By JOHN ROBERTSON
FETLAR could land its long-promised pier and breakwater next year as councillors respond to the community’s fear of dying out.
With the population falling to around 50, the SIC is now looking to push the long-delayed £3 million project to the top of its spending priority list from its current position at number 33. If all goes according to plan the contractor could start work next summer.
The island has been calling for a pier since the 1950s and is reckoned to be the only inhabited island in the British Isles without a safe harbour. It had expected one when the new ferry terminal was built at Hamar’s Ness several years ago but a £2m cost over-run on the new Yell Sound ferry terminals meant there was no money left for the breakwater and pier.
A big step was taken yesterday when the development committee voted to find £625,000 to plug a funding gap, despite the efforts of two Mainland members who did not see Fetlar made a special priority. The money will be used along with an expected £300,000 grant from the EU plus £2.1m from the council’s capital programme funds.
Championing Fetlar’s cause, infrastructure chairman Allan Wishart said failure to accelerate the project would send out a message that the council did not put its money where its mouth was, spending its time instead discussing verges, toilets, marinas and foys while Fetlar was denied a very basic piece of infrastructure. Development chairman Josie Simpson backed him, saying the top priority in Fetlar for getting the community back on stream was the pier and breakwater. Fetlar could not even cope with visiting yachts or small boats unless it got a breakwater and pier, he told the committee.
The crumbling old pier at Houbie is considered of little use and the ferry terminal is exposed without the shelter provided by a breakwater. According to the council report, safe access to the sea could boost residents’ confidence and allow them to begin earning part of their living from the surrounding waters. However, the main use for the pier initially is likely to be tourism-related and there has already been interest from Shetland Nature Tours. Naturally, other vocal supporters in the council chamber yesterday included fellow North Isles members Laura Baisley – who lived in Fetlar 20 years – and Robert Henderson. Mrs Baisley said the breakwater would benefit Unst too because enabling a ferry to be stationed at Fetlar in the shelter of the breakwater would lead to an improved Bluemull Sound ferry service.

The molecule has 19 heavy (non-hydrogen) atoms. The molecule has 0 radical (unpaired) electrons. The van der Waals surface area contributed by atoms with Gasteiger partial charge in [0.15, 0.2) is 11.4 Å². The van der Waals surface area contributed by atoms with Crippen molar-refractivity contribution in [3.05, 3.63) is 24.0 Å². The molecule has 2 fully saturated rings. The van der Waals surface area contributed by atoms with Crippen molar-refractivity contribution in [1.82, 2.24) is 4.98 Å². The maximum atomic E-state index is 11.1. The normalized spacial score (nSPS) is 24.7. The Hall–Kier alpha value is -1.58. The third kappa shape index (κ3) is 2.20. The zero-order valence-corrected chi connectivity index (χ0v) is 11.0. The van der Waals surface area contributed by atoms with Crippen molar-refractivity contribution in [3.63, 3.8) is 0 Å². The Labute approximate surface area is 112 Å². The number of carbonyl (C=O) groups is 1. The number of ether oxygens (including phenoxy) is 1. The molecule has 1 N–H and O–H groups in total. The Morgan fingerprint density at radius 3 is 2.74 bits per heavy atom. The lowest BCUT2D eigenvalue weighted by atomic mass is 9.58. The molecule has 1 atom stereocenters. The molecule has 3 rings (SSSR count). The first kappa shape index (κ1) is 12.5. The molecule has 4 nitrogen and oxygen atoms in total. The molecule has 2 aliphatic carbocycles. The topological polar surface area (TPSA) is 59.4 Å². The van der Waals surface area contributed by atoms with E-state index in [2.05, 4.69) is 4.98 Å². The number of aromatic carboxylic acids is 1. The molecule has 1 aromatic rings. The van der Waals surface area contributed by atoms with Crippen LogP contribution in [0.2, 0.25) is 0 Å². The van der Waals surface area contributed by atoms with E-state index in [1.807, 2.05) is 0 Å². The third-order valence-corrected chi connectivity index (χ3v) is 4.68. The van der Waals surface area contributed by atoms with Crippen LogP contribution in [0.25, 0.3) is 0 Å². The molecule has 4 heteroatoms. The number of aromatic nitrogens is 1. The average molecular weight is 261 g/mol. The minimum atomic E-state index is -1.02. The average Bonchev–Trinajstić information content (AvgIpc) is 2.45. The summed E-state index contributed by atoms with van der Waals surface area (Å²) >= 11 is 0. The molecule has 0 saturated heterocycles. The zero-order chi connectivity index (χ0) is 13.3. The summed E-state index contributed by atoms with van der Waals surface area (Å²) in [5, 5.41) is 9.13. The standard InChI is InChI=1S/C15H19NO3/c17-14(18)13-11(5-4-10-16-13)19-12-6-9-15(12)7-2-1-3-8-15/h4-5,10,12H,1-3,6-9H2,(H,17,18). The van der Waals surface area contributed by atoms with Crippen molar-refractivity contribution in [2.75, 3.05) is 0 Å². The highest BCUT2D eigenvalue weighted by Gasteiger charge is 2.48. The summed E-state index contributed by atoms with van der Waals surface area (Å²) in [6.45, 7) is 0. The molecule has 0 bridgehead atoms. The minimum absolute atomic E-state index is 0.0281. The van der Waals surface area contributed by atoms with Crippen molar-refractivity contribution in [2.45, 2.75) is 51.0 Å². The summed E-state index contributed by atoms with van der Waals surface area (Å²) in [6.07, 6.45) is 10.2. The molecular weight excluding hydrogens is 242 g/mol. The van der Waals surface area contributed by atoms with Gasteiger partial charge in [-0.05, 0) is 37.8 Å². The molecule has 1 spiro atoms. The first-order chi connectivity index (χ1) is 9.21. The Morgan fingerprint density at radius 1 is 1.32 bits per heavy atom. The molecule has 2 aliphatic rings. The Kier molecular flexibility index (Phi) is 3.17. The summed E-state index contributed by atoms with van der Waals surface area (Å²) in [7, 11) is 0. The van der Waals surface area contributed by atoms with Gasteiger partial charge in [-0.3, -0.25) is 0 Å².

Mr Henderson condemned the fact that Fetlar was the last island community with no pier and he wished the job could be done next week. “It’s a disgrace to this council that there’s been nothing done about it before.”
Even Allison Duncan of South Shetland backed it being “priority No.1” and complemented Fetlar folk on their patience.
But Lerwick member Cecil Smith tried to burst the pro-Fetlar balloon. While sympathetic, he was concerned the lack of people and houses in the island would stunt any hoped-for recovery and said not everybody in the south of England wanted to come up and sit on a croft. He was happy to agree £25,000 for the designs to be completed but then the project should take its turn along with everything else on the capital programme.
The committee was then told there are houses available in the island and convener Sandy Cluness said the council should build more because getting a pier was only the start of regenerating the island. “There are many other things to be done.”
Central member Betty Fullerton did not agree. Fetlar needed to be supported, she said, but it should not be allowed to leapfrog its way to the top of the capital programme list. If that was allowed what message would it send to those waiting for care homes and for their schools to be improved?
That irked the convener. He said the council had a good record of supporting developments for small boats, Hamnavoe having gained from one of them, he said, glaring sideways at Burra-bred Mrs Fullerton.
Mr Henderson was also annoyed. Fetlar could not afford to wait another three or four years, he said, otherwise the council might as well find ground in the Mainland to build houses on because there would be nobody left in the island. The job had to be done now.
Mr Wishart said sympathy was fine, everyone could do that, but it translated into telling people to stop living in outlying areas and move to the Mainland. Dithering and prevaricating would also send the wrong message to outside funding bodies, he said, and would compound the council’s reputation for being good at those activities. When the money was voted on he won 11-2.
The £3m proposal is made up of a £1.8m breakwater with a £1.2m pier built onto it. The pier, or berthing face, can only be done for that price if built at the same time as the breakwater and officials need to get a move on with the designs to have them ready by the deadline of December if the job is to be done next summer. First, councillors will have to agree to it being given priority over other schemes, possibly leading to some of them being delayed.
After yesterday’s approval of £625,000 there are two more hurdles to clear before the grant becomes council policy. Fresh debates will take place at the infrastructure committee on Tuesday and the Full Council on 22nd October. The ultimate decision about whether to push ahead will be made in January or February.